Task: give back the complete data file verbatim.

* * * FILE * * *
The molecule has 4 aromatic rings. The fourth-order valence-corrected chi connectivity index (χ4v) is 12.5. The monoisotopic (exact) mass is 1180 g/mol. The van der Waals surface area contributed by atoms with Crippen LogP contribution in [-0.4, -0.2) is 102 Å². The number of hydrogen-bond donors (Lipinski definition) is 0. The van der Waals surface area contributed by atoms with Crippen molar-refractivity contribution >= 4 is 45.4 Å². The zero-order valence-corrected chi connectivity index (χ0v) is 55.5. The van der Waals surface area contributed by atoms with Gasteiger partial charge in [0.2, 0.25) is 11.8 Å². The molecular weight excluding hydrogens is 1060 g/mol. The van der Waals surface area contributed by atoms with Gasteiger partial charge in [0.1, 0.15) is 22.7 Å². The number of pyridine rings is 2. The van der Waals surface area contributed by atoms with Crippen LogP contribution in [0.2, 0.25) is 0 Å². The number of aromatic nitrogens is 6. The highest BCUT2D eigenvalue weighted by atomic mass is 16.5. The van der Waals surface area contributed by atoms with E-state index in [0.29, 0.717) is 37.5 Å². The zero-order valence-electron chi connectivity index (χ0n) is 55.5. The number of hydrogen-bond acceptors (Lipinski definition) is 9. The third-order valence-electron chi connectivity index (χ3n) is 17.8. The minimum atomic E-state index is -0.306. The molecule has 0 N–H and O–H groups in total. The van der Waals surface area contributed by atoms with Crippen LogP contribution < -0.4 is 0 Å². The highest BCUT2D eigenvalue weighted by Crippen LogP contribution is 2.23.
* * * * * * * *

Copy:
The molecule has 4 aromatic rings. The fourth-order valence-corrected chi connectivity index (χ4v) is 12.5. The monoisotopic (exact) mass is 1180 g/mol. The van der Waals surface area contributed by atoms with Crippen LogP contribution in [-0.4, -0.2) is 102 Å². The number of hydrogen-bond donors (Lipinski definition) is 0. The van der Waals surface area contributed by atoms with Crippen molar-refractivity contribution >= 4 is 45.4 Å². The zero-order valence-corrected chi connectivity index (χ0v) is 55.5. The van der Waals surface area contributed by atoms with Gasteiger partial charge in [0.2, 0.25) is 11.8 Å². The molecular weight excluding hydrogens is 1060 g/mol. The van der Waals surface area contributed by atoms with Gasteiger partial charge in [0.1, 0.15) is 22.7 Å². The number of pyridine rings is 2. The van der Waals surface area contributed by atoms with Crippen LogP contribution in [0.2, 0.25) is 0 Å². The number of aromatic nitrogens is 6. The highest BCUT2D eigenvalue weighted by atomic mass is 16.5. The van der Waals surface area contributed by atoms with E-state index in [0.29, 0.717) is 37.5 Å². The zero-order valence-electron chi connectivity index (χ0n) is 55.5. The number of hydrogen-bond acceptors (Lipinski definition) is 9. The third-order valence-electron chi connectivity index (χ3n) is 17.8. The minimum atomic E-state index is -0.306. The molecule has 0 N–H and O–H groups in total. The van der Waals surface area contributed by atoms with Crippen LogP contribution < -0.4 is 0 Å². The highest BCUT2D eigenvalue weighted by Crippen LogP contribution is 2.23.